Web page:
There’s always one of your mates who seems to be a wine wanker when it comes to wine tasting – knows everything is an expert on variety, region and style…


Well, here is how NOT to sound like a wine wanker?


To describe the bubbles or the bead in wine, especially Prosecco.

Borrowing from the French, the Italians like to use the word perlage from perle or pearl in French.

In French, the mousse, in other words, fizziness or effervescence can be referred to as perles or pearls.

Hence the word perlage or collection of pearls, a combination of perle and the suffix -age (from a linguistic point of view, the suffix denotes the gathering of “pearls”).


As Minerality becomes more fashionable while describing wines.  The wines with a mineral smell may remind you of oyster shells, or the spray of the breeze off the rocks of the ocean. They have a taste as if of licking wet stones and often a chalky texture to match.


Often used in combination with ‘mineral’, this is a descriptor is all about the acid levels in the wine – think dry rieslings and young semillons. These wines are electric!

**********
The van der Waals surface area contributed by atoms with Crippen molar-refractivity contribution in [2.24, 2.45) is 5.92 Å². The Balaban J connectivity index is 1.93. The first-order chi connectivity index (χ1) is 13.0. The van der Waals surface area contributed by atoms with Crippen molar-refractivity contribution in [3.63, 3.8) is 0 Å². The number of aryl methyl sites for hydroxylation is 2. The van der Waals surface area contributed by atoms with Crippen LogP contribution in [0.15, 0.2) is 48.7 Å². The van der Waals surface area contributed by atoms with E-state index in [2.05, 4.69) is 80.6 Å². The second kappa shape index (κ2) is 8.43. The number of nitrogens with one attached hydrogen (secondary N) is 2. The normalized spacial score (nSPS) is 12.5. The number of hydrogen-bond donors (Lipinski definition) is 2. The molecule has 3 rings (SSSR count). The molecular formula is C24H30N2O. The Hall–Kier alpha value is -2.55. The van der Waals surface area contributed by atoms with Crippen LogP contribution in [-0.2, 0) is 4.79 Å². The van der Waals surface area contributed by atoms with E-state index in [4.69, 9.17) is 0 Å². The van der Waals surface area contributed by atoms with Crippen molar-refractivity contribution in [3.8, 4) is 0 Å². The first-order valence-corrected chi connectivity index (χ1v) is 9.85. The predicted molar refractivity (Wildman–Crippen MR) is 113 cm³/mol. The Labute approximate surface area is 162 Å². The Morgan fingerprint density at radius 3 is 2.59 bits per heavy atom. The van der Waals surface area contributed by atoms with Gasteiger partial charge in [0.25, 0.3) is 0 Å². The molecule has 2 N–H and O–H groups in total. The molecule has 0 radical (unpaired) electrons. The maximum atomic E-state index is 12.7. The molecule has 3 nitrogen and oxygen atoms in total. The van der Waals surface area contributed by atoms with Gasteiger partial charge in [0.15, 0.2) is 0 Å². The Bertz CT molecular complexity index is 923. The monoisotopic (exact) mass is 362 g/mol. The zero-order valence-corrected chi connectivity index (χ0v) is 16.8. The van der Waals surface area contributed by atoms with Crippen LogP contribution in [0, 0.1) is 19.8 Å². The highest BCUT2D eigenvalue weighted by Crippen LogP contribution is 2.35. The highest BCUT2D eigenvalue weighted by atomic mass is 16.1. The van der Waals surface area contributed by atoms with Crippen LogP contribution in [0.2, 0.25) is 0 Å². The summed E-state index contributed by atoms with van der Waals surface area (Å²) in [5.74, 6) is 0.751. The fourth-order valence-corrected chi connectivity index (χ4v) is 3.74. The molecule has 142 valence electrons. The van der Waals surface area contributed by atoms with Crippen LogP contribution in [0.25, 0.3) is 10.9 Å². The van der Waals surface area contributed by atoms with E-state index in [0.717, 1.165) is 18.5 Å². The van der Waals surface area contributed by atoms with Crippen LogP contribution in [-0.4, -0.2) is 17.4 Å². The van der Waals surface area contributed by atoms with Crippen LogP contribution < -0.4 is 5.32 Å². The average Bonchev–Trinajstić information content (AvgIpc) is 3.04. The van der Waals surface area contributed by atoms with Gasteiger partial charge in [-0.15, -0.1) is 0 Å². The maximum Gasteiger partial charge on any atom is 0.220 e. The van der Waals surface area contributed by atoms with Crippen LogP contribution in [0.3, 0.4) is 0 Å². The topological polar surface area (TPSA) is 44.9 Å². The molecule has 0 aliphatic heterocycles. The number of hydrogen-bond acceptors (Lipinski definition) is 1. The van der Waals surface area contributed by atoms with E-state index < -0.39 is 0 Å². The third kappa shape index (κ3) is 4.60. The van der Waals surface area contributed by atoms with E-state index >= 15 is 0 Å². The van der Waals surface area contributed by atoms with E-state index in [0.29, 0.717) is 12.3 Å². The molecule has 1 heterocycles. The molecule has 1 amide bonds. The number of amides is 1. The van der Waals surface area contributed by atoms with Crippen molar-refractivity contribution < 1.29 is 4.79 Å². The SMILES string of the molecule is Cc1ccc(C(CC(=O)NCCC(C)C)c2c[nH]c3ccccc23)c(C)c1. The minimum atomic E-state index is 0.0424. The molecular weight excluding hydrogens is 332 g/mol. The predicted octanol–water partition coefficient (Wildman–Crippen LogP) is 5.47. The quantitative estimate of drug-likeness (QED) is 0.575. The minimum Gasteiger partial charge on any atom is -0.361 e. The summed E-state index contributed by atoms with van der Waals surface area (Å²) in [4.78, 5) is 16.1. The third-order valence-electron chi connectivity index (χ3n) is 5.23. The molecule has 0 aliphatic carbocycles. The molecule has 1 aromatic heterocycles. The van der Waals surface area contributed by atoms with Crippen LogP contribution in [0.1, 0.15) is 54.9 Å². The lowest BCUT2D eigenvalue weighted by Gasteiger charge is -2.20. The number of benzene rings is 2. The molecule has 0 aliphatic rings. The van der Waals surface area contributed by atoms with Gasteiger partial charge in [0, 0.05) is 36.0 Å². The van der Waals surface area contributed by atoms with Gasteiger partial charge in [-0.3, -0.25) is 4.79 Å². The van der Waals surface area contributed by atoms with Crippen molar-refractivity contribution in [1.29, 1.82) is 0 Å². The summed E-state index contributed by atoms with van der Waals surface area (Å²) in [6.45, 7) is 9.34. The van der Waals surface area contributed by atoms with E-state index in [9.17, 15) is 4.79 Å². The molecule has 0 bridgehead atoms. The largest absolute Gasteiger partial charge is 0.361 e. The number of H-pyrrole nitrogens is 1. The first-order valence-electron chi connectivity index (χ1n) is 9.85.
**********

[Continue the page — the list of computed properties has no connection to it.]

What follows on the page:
Fairly straightforward this one – think flavours of ginger, white pepper, or even a bit of heat brought on by high levels of alcohol.


Chaffey Bros Pax Aeterna Old Vine Grenache


Oh, you know the wine that oozzz elegance… Wines that are elegant are fine, graceful and focused – they are built around a line of acidity and don’t have any obtrusive flavours – nothing stands out.


A wine that isn’t necessarily full of fruit, but instead has a slight rustic edge or an elevated level of acidity. For me, a Pinot Gris or dry Riesling, put something sweet with it though and your whole palate can transform.


Book your cheese and wine pairing with us … See how we can transform your palate


Join The Collective

Join Now

Subscribe for offers and news

Latest from the Piper Blog